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The Curse of the Fake Financial Dominatrix

They want all of your money, but without any of the domination

For men turned on by financial domination, it’s the thought of their bank balances getting spanked — not their asses — that turns them on. Their dommes, whose Twitter accounts proclaim them as Queens and Goddesses, can exert control over them in a range of ways — from demanding financial tributes to drawing up debt contracts or even taking total control of bank accounts. To most outsiders, the nature of those transactions might already seem like a scam. Fin dommes, however, will tell you that they put a lot of work into manipulating and torturing the men they variously call “subs,” “slaves,” “pets” and “paypigs.”

That’s why they’re as upset with the recent plague of fake fin dommes as anyone else.

Victoria, a 25-year-old fin domme living in Spain, summed up the problem as part of a long Tumblr post: “In the past few years, we’ve seen an increase of fakes in the community. They’re mostly sugar-babies who have discovered findom and thought, ‘Why should I have to cater to somebody’s sexual needs when I can just insult some stranger over the internet and they’ll give me cash for it?’ They misinterpret both what ‘degradation’ and ‘findom’ are — aggressively insulting a complete stranger out of the blue and demanding they give them cash just because. There’s no dominance and submission in it, no control, no exchange, just take and take and take.”

After even a brief skim of the findom hashtag on Twitter, it’s apparent that there are a lot of Twitter accounts that fit Victoria’s description — they’re relatively recent, with a small number of followers and a stream of faux-dominant tweets designed to hook a passing sub.

Princess Abbie, a U.S.-based phone sex operator and online findom with dreams of opening a dungeon, paints a more detailed picture of the average fake findom’s approach: “They’ll reply to any sub account that tweets about findom, demanding that they direct message them and repeatedly give them money.”

Abbie says these fake accounts have stolen her pictures and tweets to lure in unsuspecting subs. “On one occasion, the account was only a few days old,” she explains. “And when I confronted them about it, they tried ordering *me* to get them subs. I have no clue why they thought that would work. I’m a domme because I love the feeling off control!” Like Victoria, Abbie believes there’s more to findom than just taking someone’s money: “This isn’t a job where you can just go online, post a stolen photo, yell at people to give you money and then block them or not give them what you promised.”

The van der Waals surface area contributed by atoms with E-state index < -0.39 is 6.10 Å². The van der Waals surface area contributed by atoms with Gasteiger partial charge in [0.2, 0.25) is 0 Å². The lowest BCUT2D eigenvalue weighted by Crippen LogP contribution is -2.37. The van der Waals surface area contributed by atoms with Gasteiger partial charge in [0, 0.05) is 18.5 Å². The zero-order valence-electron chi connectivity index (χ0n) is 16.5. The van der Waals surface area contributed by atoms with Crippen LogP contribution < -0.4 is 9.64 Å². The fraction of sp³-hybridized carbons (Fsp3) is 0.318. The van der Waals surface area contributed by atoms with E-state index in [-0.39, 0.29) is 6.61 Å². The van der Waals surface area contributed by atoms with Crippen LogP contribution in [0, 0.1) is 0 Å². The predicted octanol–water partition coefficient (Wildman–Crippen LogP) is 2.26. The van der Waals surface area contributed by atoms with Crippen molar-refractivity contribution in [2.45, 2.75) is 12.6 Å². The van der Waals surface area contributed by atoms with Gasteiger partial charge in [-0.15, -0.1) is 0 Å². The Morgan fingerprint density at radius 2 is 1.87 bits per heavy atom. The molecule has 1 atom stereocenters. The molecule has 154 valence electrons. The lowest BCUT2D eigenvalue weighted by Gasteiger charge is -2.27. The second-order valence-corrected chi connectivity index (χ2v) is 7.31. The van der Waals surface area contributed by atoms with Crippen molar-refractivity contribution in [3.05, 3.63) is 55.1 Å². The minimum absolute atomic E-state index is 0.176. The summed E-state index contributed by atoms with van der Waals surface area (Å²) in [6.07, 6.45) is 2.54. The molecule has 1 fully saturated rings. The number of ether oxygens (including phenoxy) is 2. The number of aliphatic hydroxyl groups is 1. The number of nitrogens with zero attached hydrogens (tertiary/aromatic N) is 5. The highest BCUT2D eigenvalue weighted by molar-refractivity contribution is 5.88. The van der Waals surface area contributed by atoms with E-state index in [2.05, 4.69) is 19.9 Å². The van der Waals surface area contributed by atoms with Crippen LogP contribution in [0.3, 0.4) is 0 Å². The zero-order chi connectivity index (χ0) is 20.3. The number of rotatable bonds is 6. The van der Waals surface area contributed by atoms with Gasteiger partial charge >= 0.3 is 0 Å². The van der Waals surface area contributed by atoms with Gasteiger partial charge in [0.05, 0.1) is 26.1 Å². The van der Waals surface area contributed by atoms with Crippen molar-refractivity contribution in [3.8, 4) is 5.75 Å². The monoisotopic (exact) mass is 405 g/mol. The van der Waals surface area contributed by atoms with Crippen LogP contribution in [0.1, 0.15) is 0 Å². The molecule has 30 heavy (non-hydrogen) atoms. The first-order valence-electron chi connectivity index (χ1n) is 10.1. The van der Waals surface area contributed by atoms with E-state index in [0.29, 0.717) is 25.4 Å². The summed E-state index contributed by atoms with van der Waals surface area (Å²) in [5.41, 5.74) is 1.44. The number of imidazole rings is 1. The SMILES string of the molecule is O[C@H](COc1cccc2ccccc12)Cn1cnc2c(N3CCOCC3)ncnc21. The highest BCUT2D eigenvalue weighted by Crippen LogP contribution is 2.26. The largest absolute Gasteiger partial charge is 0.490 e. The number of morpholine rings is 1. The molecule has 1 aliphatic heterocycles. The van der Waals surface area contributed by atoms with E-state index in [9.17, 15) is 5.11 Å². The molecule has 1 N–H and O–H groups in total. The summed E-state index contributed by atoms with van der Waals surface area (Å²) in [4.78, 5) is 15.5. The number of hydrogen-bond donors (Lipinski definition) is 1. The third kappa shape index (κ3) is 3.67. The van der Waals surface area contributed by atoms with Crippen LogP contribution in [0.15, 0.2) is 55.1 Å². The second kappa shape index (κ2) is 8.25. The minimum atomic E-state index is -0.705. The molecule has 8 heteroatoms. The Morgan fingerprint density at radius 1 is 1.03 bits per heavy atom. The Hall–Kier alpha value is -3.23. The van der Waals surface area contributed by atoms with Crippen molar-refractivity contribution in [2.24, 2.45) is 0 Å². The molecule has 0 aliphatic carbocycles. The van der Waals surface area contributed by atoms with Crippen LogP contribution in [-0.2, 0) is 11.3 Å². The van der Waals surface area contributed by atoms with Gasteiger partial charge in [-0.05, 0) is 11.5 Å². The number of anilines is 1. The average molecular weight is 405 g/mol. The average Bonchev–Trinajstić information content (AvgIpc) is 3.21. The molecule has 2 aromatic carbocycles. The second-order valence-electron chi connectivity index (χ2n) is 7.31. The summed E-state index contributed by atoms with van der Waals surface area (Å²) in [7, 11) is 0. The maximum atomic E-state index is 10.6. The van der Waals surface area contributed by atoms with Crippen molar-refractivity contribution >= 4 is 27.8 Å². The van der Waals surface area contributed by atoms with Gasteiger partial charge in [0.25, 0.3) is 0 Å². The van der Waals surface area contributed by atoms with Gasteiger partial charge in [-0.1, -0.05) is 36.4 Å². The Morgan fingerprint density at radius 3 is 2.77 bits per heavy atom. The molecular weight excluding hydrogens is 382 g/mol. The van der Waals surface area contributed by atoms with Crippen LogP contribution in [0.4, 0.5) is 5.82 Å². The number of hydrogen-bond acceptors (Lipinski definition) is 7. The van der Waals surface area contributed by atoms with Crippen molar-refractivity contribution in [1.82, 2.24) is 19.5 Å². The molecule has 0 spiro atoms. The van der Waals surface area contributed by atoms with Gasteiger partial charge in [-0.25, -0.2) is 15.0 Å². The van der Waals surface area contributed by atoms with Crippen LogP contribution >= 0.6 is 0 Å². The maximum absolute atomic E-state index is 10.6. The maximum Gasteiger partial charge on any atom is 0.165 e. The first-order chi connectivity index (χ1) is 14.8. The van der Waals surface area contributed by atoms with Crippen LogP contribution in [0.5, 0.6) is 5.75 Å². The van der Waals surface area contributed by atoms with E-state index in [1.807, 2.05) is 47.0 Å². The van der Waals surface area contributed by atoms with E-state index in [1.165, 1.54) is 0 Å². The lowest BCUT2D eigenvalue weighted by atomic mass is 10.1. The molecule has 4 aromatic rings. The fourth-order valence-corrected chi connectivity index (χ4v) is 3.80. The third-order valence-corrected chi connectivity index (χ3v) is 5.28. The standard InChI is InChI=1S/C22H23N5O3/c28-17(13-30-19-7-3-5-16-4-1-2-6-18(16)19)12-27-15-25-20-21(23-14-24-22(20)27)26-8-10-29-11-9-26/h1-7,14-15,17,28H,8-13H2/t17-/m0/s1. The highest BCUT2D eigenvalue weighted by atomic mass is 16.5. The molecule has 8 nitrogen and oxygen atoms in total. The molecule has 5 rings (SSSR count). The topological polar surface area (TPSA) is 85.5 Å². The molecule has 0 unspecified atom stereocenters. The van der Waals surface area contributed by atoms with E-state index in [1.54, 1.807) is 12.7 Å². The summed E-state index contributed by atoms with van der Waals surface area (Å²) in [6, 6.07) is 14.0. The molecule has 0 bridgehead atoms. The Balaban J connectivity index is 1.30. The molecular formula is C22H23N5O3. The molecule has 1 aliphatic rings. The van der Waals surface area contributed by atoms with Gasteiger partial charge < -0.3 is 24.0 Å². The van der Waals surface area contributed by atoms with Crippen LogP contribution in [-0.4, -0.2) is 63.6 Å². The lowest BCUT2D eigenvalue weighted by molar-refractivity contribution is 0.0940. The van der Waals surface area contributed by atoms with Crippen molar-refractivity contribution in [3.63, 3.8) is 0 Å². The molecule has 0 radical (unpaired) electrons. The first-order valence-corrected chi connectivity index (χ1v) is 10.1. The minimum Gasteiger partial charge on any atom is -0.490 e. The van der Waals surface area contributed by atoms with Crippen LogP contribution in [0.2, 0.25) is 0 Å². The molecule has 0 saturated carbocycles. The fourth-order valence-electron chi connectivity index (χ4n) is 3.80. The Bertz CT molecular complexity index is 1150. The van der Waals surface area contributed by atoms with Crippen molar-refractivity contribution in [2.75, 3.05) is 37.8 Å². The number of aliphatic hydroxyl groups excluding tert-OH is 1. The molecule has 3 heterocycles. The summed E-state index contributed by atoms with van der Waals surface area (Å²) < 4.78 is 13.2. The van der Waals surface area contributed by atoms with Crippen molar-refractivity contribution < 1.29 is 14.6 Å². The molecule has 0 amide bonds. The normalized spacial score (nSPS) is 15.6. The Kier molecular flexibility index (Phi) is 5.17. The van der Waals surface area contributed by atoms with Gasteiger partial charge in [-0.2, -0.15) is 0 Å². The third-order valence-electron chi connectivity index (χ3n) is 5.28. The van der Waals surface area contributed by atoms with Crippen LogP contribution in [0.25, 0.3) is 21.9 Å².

Not all dommes are as sympathetic toward subs who get duped, however. Miss Krystal Goddess, a London-based domme and fin domme with eight years experience and “hundreds of boys who have served over that time,” says they should do their research. “Fakes used to bother me, but good subs know how to read up on a lady before they contact her,” she explains. “Use Google and an image search. If a sub can’t be bothered to check or is just thinking with his hard-on, [it’s his own fault].”

The whole thing is muddied by the fact that for many subs in the findom world, the feeling of being exploited is central to the pleasure they get from it. “One sub told me he’s been into findom for over 20 years,” says Krystal Goddess. “It all started when he paid for sexual services from a lady, and she ran off with the money. He realized that he was more turned on at her flipping him off than he would have been with sexual services.”

It’s hardly surprising either that a lot of the deadbeat dommes are, in fact, men posing as women with stolen photos and videos. As a sex worker who offers both online and offline services, Krystal Goddess says there’s a huge difference in the number of fakes. “You just can’t be a fake person if you session in person,” she explains. “Subs and slaves can always tell if you don’t have experience. Online though — especially on Twitter and Facebook — there are hundreds and hundreds of fakes, and they’re usually catfish, that is, men pretending and posting pictures taken from somewhere else.”